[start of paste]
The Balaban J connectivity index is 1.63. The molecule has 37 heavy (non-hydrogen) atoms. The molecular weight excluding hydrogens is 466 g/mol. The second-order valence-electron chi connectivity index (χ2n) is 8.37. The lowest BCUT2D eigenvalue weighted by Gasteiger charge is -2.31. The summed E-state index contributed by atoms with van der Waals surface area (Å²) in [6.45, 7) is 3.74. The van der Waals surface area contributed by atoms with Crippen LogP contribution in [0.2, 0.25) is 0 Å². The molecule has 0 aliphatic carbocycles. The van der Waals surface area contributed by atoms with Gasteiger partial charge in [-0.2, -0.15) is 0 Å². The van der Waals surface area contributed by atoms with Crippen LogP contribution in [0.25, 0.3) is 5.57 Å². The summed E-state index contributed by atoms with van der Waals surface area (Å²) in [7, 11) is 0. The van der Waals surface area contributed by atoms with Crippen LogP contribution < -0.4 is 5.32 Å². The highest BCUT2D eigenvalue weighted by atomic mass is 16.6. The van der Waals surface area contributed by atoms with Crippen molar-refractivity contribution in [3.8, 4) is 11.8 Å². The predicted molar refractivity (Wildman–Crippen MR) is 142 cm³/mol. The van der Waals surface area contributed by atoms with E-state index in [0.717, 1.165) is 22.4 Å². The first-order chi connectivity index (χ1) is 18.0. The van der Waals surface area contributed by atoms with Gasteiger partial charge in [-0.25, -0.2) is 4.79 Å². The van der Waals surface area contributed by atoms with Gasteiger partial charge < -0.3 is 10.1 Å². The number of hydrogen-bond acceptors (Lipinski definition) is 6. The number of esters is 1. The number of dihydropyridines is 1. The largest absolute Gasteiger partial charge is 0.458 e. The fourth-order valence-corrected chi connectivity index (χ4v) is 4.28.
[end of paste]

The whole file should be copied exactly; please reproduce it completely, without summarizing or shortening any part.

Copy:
The Balaban J connectivity index is 1.63. The molecule has 37 heavy (non-hydrogen) atoms. The molecular weight excluding hydrogens is 466 g/mol. The second-order valence-electron chi connectivity index (χ2n) is 8.37. The lowest BCUT2D eigenvalue weighted by Gasteiger charge is -2.31. The summed E-state index contributed by atoms with van der Waals surface area (Å²) in [6.45, 7) is 3.74. The van der Waals surface area contributed by atoms with Crippen LogP contribution in [0.2, 0.25) is 0 Å². The molecule has 0 aliphatic carbocycles. The van der Waals surface area contributed by atoms with Gasteiger partial charge in [-0.2, -0.15) is 0 Å². The van der Waals surface area contributed by atoms with Crippen LogP contribution in [0.25, 0.3) is 5.57 Å². The summed E-state index contributed by atoms with van der Waals surface area (Å²) in [7, 11) is 0. The van der Waals surface area contributed by atoms with Crippen LogP contribution < -0.4 is 5.32 Å². The highest BCUT2D eigenvalue weighted by atomic mass is 16.6. The van der Waals surface area contributed by atoms with Crippen molar-refractivity contribution in [3.8, 4) is 11.8 Å². The predicted molar refractivity (Wildman–Crippen MR) is 142 cm³/mol. The van der Waals surface area contributed by atoms with E-state index in [0.717, 1.165) is 22.4 Å². The first-order chi connectivity index (χ1) is 18.0. The van der Waals surface area contributed by atoms with Gasteiger partial charge in [-0.25, -0.2) is 4.79 Å². The van der Waals surface area contributed by atoms with Gasteiger partial charge < -0.3 is 10.1 Å². The number of hydrogen-bond acceptors (Lipinski definition) is 6. The number of esters is 1. The number of dihydropyridines is 1. The largest absolute Gasteiger partial charge is 0.458 e. The fourth-order valence-corrected chi connectivity index (χ4v) is 4.28.